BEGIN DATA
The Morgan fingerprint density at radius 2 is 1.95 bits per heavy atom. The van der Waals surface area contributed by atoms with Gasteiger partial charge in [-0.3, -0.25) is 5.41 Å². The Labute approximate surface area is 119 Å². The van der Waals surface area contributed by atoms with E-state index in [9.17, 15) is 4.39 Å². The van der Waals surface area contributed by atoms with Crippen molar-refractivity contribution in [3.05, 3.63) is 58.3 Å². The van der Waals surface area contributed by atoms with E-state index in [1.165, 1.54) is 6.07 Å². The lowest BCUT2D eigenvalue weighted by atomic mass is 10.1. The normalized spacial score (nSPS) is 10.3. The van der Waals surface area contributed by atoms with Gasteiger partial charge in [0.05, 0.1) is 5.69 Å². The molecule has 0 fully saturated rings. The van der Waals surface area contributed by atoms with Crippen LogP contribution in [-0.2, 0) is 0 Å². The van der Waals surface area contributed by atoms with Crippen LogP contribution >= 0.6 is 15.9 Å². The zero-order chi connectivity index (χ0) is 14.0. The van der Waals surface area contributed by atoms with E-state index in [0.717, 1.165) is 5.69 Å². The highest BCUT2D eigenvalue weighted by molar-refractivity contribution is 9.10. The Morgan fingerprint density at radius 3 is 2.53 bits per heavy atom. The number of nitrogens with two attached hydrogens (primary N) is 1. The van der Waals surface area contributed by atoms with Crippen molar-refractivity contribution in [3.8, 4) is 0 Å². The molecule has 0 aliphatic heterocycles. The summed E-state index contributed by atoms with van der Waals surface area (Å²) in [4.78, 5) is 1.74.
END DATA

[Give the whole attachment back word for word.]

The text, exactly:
The Morgan fingerprint density at radius 2 is 1.95 bits per heavy atom. The van der Waals surface area contributed by atoms with Gasteiger partial charge in [-0.3, -0.25) is 5.41 Å². The Labute approximate surface area is 119 Å². The van der Waals surface area contributed by atoms with E-state index in [9.17, 15) is 4.39 Å². The van der Waals surface area contributed by atoms with Crippen molar-refractivity contribution in [3.05, 3.63) is 58.3 Å². The van der Waals surface area contributed by atoms with E-state index in [1.165, 1.54) is 6.07 Å². The lowest BCUT2D eigenvalue weighted by atomic mass is 10.1. The normalized spacial score (nSPS) is 10.3. The van der Waals surface area contributed by atoms with Gasteiger partial charge in [0.05, 0.1) is 5.69 Å². The molecule has 0 fully saturated rings. The van der Waals surface area contributed by atoms with Crippen LogP contribution in [-0.2, 0) is 0 Å². The van der Waals surface area contributed by atoms with Crippen LogP contribution >= 0.6 is 15.9 Å². The zero-order chi connectivity index (χ0) is 14.0. The van der Waals surface area contributed by atoms with E-state index in [0.717, 1.165) is 5.69 Å². The highest BCUT2D eigenvalue weighted by molar-refractivity contribution is 9.10. The Morgan fingerprint density at radius 3 is 2.53 bits per heavy atom. The number of nitrogens with two attached hydrogens (primary N) is 1. The van der Waals surface area contributed by atoms with Crippen molar-refractivity contribution in [3.8, 4) is 0 Å². The molecule has 0 aliphatic heterocycles. The summed E-state index contributed by atoms with van der Waals surface area (Å²) in [4.78, 5) is 1.74.